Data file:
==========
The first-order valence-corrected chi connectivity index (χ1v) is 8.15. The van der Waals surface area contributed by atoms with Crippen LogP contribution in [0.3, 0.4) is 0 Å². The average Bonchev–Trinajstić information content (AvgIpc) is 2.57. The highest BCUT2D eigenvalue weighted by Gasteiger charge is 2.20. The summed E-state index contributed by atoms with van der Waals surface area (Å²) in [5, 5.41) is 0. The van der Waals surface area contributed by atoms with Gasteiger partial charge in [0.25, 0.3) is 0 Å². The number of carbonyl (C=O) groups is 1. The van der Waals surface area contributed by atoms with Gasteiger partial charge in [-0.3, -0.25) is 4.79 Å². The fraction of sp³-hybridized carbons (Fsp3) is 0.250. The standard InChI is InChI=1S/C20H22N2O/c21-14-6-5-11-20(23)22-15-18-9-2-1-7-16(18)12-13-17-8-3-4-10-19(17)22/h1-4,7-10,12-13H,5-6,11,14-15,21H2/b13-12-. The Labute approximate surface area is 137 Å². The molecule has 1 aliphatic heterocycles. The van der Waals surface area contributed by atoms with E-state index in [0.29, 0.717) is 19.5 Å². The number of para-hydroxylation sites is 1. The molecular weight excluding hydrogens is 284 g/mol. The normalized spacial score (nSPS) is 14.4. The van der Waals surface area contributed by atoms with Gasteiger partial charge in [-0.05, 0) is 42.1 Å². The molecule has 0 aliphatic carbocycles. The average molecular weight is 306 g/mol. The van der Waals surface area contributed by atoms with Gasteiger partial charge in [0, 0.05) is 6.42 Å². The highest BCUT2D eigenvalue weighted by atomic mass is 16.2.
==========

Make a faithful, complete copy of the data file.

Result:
The first-order valence-corrected chi connectivity index (χ1v) is 8.15. The van der Waals surface area contributed by atoms with Crippen LogP contribution in [0.3, 0.4) is 0 Å². The average Bonchev–Trinajstić information content (AvgIpc) is 2.57. The highest BCUT2D eigenvalue weighted by Gasteiger charge is 2.20. The summed E-state index contributed by atoms with van der Waals surface area (Å²) in [5, 5.41) is 0. The van der Waals surface area contributed by atoms with Gasteiger partial charge in [0.25, 0.3) is 0 Å². The number of carbonyl (C=O) groups is 1. The van der Waals surface area contributed by atoms with Gasteiger partial charge in [-0.3, -0.25) is 4.79 Å². The fraction of sp³-hybridized carbons (Fsp3) is 0.250. The standard InChI is InChI=1S/C20H22N2O/c21-14-6-5-11-20(23)22-15-18-9-2-1-7-16(18)12-13-17-8-3-4-10-19(17)22/h1-4,7-10,12-13H,5-6,11,14-15,21H2/b13-12-. The Labute approximate surface area is 137 Å². The molecule has 1 aliphatic heterocycles. The van der Waals surface area contributed by atoms with E-state index in [0.29, 0.717) is 19.5 Å². The number of para-hydroxylation sites is 1. The molecular weight excluding hydrogens is 284 g/mol. The normalized spacial score (nSPS) is 14.4. The van der Waals surface area contributed by atoms with Gasteiger partial charge in [-0.05, 0) is 42.1 Å². The molecule has 0 aliphatic carbocycles. The average molecular weight is 306 g/mol. The van der Waals surface area contributed by atoms with Gasteiger partial charge in [0, 0.05) is 6.42 Å². The highest BCUT2D eigenvalue weighted by atomic mass is 16.2.